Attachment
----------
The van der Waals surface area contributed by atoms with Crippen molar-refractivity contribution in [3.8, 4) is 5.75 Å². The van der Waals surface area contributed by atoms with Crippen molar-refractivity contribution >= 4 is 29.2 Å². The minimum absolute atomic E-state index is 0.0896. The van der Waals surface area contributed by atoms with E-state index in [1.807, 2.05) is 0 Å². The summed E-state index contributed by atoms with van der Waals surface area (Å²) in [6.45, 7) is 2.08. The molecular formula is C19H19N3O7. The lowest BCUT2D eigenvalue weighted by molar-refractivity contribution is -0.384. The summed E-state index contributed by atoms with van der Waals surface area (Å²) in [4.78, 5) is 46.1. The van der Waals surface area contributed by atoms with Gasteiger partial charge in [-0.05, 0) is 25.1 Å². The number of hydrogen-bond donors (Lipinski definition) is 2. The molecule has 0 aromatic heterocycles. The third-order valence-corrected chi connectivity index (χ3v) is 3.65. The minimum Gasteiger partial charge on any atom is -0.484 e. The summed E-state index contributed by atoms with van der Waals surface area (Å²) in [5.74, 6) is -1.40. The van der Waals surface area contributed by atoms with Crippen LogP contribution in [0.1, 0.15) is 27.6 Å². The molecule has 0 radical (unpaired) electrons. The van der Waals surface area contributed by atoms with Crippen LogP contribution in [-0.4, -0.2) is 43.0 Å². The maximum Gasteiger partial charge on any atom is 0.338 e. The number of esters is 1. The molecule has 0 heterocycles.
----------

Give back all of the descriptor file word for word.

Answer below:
The van der Waals surface area contributed by atoms with Crippen molar-refractivity contribution in [3.8, 4) is 5.75 Å². The van der Waals surface area contributed by atoms with Crippen molar-refractivity contribution >= 4 is 29.2 Å². The minimum absolute atomic E-state index is 0.0896. The van der Waals surface area contributed by atoms with E-state index in [1.807, 2.05) is 0 Å². The summed E-state index contributed by atoms with van der Waals surface area (Å²) in [6.45, 7) is 2.08. The molecular formula is C19H19N3O7. The lowest BCUT2D eigenvalue weighted by molar-refractivity contribution is -0.384. The summed E-state index contributed by atoms with van der Waals surface area (Å²) in [4.78, 5) is 46.1. The van der Waals surface area contributed by atoms with Gasteiger partial charge in [-0.05, 0) is 25.1 Å². The number of hydrogen-bond donors (Lipinski definition) is 2. The molecule has 0 aromatic heterocycles. The third-order valence-corrected chi connectivity index (χ3v) is 3.65. The minimum Gasteiger partial charge on any atom is -0.484 e. The summed E-state index contributed by atoms with van der Waals surface area (Å²) in [5.74, 6) is -1.40. The van der Waals surface area contributed by atoms with Crippen LogP contribution in [0.1, 0.15) is 27.6 Å². The molecule has 0 radical (unpaired) electrons. The van der Waals surface area contributed by atoms with Crippen LogP contribution in [-0.4, -0.2) is 43.0 Å². The maximum Gasteiger partial charge on any atom is 0.338 e. The number of esters is 1. The molecule has 0 heterocycles.